Workers have great difficulty setting up and supporting free trade unions. Many are pressured to join the official Federation of Independent Trade Unions (FNPR), which works closely with both the Kremlin and company managers. According to FNPR figures, half of the Russian workforce is unionized, and 90 percent of that segment belong to the FNPR. Small, independent unions encounter obstacles in forming and working to meet their members’ needs, and Registration Service officials have argued that the 2006 NGO law applies to unions as well, meaning they are subject to similar interference by the authorities. Small or autonomous unions, including craft unions, are also disadvantaged by labor laws that allow only one bargaining agreement for each enterprise, negotiated by a union representing a majority of the employees.
Current legislation makes it almost impossible to hold a strike legally. For example, the duration of a strike must be declared when workers vote on it, and strikes can only be called to resolve a specific bargaining dispute, ruling out sympathy or protest actions and strikes to demand union recognition. Furthermore, employers can hire replacement workers during strikes, and in the event of an illegal strike, union property can be confiscated to compensate the employer. Nevertheless, there were numerous labor actions across Russia in 2007, and the trend seems to be increasing as inflation raises the cost of living and wages fail to keep pace. At the Ford manufacturing plant in Leningrad Oblast, workers launched the first open-ended strike since Putin came to power, holding out for 25 days. In other cases, workers have mounted work-to-rule actions or called in sick en masse to avoid restrictions on formal strikes. Actions such as the Ford strike resulted in better pay for workers.
The authorities harass strike leaders, and union officials have been denied access to members’ workplaces. One of the organizers of an August 2007 AvtoVAZ strike was detained, and two union officials lost their jobs after a postal strike in St. Petersburg. Other organizers have faced similar reprisals. Influential managers are able to mobilize law enforcement agencies against protesting workers, and often refuse to disclose wage data and other information to unions attempting to mount collective bargaining efforts. The law largely protects such data as commercial secrets. Meanwhile, the country’s estimated one million illegal migrant workers are frequently forced to work without pay, with their passports held by employers or labor brokers.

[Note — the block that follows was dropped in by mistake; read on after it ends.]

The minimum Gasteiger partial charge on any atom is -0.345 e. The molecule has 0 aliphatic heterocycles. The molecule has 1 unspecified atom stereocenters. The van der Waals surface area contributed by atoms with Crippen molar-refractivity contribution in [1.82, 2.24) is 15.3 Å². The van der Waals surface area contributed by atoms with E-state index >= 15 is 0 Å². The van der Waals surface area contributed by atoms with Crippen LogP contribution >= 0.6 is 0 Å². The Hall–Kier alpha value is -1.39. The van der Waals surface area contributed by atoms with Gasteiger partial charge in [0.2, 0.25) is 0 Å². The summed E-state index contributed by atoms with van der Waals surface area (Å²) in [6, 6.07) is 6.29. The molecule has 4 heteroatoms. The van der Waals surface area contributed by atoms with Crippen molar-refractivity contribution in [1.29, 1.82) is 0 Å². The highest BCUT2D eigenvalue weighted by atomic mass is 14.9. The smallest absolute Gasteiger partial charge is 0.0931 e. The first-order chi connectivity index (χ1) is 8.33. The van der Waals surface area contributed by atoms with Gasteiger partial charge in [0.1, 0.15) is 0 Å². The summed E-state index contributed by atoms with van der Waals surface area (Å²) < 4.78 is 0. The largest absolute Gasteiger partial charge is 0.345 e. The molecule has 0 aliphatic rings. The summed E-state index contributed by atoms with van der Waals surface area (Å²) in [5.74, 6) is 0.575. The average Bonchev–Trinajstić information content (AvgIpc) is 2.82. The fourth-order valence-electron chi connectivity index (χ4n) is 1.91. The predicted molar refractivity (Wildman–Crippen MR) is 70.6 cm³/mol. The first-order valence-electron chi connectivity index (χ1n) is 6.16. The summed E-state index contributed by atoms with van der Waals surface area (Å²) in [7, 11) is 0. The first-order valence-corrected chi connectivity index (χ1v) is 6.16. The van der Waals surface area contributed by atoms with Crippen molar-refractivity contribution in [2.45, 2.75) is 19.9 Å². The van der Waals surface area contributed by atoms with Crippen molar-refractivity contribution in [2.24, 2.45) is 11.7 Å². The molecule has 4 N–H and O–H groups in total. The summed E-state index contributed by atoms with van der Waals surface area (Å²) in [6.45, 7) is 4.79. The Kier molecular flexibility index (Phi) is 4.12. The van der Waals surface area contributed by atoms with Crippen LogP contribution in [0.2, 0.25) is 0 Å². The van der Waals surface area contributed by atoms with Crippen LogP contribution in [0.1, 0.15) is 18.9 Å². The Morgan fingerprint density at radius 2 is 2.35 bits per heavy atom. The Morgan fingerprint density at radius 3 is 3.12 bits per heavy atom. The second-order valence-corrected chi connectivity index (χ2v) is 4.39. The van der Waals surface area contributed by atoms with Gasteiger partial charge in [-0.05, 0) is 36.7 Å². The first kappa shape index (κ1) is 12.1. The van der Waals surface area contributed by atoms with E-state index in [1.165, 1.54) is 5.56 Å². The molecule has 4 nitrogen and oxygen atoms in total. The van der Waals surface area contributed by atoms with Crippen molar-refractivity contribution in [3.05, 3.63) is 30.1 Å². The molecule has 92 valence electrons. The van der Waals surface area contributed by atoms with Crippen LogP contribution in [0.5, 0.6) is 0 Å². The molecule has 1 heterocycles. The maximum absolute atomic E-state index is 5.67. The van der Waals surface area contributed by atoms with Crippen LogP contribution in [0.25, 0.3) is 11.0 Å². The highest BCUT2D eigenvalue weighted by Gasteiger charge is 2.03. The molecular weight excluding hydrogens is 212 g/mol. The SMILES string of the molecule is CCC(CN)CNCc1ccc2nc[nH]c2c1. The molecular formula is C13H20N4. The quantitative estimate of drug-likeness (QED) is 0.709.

Freedom of Assembly
Russian citizens currently face great restrictions on the freedom of assembly. One study found that authorities had banned or dispersed almost every public protest across Russia during the first nine months of 2007. While the law allows such demonstrations, the requisite permit procedures make protest actions extremely difficult in practice. Organizers must request permits at least five days in advance, and even when a protest is approved, officials often assign alternate sites in remote areas. The authorities frequently deny permission for protests by groups that are critical of the regime, while allowing progovernment marches by organizations that receive state funding. Participants in unapproved demonstrations now face up to 15 days in jail, whereas previously they usually had to pay fines.
Marches sponsored by opposition groups are met with overwhelming police force and result in injuries to demonstrators. In some cases, as with a May 2007 gay rights demonstration in Moscow, counterdemonstrators attack protesters while police stand by, and victims are arrested for provoking the clashes. The state-controlled media typically portray opposition protesters as hooligans or extremists without relating their messages, and government officials actively warn citizens to avoid planned demonstrations. Hotels and other private venues refuse to accommodate controversial events, apparently under pressure from authorities. Opposition gatherings have been plagued by power outages and other disruptions.
A series of “dissidents’ marches” organized by Other Russia, a coalition of opposition and civic groups, drew police beatings and arrests in several cities in 2007. Activists were systematically detained on dubious charges while traveling to planned marches, and supporters were arrested for distributing leaflets about the events. In November, the authorities arrested prominent protesters including opposition leaders Boris Nemtsov, who was released the same day, and Garry Kasparov, who was held for five days after a summary court hearing. The arrest of such well-known figures sends a clear warning to potential participants and supporters. Another organizer, Artyom Basyrov, was arrested one day before a November protest in Yoshkar Ola and confined to a psychiatric hospital for one month.